KH: I learned a lot about feminism from books. I went to college, but there wasn’t a women’s studies major or even minor at the school that I went to, so my friends and I educated each other. But academia and feminism have changed so much since I was in school. And while I feel like I have continued to learn as a person, sometimes I don’t know the language that people are using academically. And I really realize how my mom felt when I would be talking to her about this stuff and I'd get really frustrated. She may have been doing feminist work in her way, but she didn’t know the language I did. And I was so frustrated, like, 'You’re so fucked up! You don’t get it!'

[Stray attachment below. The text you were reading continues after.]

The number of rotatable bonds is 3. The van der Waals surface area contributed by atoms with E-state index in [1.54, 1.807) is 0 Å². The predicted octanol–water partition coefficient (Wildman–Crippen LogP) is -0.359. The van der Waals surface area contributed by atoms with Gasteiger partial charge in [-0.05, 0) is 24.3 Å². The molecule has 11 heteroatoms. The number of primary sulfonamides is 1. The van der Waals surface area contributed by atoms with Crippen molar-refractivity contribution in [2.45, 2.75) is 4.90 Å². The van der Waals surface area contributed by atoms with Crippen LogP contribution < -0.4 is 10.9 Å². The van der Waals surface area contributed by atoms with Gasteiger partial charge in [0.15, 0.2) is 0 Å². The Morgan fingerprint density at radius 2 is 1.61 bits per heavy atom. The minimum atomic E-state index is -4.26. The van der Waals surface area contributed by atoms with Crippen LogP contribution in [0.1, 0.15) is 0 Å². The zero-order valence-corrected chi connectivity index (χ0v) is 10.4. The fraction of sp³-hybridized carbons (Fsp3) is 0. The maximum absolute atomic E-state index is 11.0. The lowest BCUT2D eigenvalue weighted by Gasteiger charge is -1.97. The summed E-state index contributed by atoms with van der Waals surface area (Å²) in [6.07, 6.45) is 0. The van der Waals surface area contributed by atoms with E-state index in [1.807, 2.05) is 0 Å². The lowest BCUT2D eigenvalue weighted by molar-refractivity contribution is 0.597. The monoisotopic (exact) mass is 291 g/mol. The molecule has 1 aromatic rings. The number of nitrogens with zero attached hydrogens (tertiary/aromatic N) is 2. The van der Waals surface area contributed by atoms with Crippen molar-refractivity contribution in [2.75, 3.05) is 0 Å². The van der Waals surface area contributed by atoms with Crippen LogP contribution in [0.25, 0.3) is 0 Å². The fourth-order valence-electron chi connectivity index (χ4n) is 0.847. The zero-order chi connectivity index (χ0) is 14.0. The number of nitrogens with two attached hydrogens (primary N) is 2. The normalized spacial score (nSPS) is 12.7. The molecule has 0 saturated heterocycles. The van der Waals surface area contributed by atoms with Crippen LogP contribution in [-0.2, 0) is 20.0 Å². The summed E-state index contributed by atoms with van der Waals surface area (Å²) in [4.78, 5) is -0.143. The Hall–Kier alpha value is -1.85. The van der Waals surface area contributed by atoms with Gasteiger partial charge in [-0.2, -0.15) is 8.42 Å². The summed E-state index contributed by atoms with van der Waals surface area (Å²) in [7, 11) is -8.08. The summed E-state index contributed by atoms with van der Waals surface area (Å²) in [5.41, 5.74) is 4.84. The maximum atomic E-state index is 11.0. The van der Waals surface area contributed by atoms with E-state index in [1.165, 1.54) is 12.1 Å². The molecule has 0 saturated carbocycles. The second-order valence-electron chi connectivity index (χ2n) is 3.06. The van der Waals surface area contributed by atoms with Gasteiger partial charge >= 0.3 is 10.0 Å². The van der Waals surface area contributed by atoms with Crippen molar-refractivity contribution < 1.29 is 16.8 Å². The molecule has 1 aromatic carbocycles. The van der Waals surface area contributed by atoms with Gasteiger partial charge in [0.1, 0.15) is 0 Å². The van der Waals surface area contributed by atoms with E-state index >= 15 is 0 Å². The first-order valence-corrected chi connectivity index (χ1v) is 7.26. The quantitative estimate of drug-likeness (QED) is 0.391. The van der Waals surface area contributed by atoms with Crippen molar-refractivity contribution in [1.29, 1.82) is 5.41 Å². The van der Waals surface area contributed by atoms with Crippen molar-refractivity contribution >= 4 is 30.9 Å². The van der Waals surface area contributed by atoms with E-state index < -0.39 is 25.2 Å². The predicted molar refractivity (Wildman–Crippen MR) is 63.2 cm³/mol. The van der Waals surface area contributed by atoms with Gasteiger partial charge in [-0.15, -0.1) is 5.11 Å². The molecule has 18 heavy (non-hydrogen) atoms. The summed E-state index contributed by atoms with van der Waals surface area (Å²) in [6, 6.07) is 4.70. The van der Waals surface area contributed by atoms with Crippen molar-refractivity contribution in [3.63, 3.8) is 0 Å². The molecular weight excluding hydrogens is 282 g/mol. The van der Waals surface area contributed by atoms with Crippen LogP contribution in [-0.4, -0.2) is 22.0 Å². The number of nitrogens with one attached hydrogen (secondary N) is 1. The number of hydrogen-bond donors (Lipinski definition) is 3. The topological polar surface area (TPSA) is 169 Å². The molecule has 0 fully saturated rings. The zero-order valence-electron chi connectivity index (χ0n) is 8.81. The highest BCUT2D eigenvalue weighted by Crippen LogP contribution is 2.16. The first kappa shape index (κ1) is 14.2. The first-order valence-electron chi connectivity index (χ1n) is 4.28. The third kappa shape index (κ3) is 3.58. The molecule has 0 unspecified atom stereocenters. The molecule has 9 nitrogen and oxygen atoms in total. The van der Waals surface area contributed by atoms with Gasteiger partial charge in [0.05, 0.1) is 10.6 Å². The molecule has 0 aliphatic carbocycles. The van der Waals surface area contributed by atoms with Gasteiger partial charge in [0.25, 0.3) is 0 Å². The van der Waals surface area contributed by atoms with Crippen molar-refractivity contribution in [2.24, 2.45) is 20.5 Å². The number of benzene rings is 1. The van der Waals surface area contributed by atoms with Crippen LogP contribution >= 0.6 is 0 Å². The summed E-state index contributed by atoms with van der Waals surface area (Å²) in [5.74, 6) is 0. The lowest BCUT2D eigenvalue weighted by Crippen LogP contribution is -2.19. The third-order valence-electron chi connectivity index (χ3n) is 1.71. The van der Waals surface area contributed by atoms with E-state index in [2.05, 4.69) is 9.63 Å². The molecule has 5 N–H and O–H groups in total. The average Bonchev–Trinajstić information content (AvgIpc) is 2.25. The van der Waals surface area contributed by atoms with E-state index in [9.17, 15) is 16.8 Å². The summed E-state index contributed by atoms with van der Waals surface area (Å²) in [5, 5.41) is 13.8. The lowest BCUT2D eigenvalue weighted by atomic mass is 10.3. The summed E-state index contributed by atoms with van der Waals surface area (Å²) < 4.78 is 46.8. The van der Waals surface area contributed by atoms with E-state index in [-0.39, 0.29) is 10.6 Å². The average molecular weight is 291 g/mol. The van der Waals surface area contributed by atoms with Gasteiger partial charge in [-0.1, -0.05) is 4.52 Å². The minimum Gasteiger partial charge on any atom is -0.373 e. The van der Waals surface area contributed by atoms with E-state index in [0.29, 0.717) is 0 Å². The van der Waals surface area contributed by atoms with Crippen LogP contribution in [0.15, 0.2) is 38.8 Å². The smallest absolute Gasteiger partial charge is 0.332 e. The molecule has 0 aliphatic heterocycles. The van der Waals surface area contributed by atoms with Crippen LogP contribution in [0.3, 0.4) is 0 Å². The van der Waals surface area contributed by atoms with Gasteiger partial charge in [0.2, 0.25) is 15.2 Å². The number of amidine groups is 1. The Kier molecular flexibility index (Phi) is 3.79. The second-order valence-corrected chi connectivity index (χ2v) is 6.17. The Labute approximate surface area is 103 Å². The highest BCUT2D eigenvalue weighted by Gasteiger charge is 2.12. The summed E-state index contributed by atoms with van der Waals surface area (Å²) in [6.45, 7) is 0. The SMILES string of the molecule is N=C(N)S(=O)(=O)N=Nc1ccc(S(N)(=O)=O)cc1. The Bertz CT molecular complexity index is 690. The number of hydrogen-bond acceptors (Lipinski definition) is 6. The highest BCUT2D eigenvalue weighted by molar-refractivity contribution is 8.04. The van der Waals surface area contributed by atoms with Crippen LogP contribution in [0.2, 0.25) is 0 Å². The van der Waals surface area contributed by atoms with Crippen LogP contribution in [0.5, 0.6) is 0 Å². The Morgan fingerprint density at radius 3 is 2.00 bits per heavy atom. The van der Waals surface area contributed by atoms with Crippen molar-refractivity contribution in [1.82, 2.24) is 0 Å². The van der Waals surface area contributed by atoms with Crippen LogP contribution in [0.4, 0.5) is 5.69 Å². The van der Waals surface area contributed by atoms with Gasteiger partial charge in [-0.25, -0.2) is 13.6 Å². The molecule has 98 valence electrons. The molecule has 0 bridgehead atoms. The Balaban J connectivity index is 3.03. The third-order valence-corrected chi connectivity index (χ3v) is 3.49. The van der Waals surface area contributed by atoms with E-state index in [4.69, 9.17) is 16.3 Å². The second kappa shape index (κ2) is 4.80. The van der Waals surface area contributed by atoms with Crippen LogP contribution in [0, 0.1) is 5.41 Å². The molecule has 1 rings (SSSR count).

And now I realize that when I give lectures and people are using language that I don’t know. Even though I talked a lot early on in my career about intersectionality and how racism and classism and sexism and homophobia and capitalism are all connected with each other, and they're these crazy systems that are feeding on each other and are also damaging. I can’t even go into the whole spectrum of it. But I feel like kids today are so much more savvy about that conversation. And I’m so thrilled when I get to meet younger people who are doing that so much better than I did. I thought about it, but I didn’t know how to put a lot of the theory into practice. And I feel really hopeful when I meet younger people who are putting it into practice and who are also really savvy about the way that they’re communicating to me, and hopefully to their parents.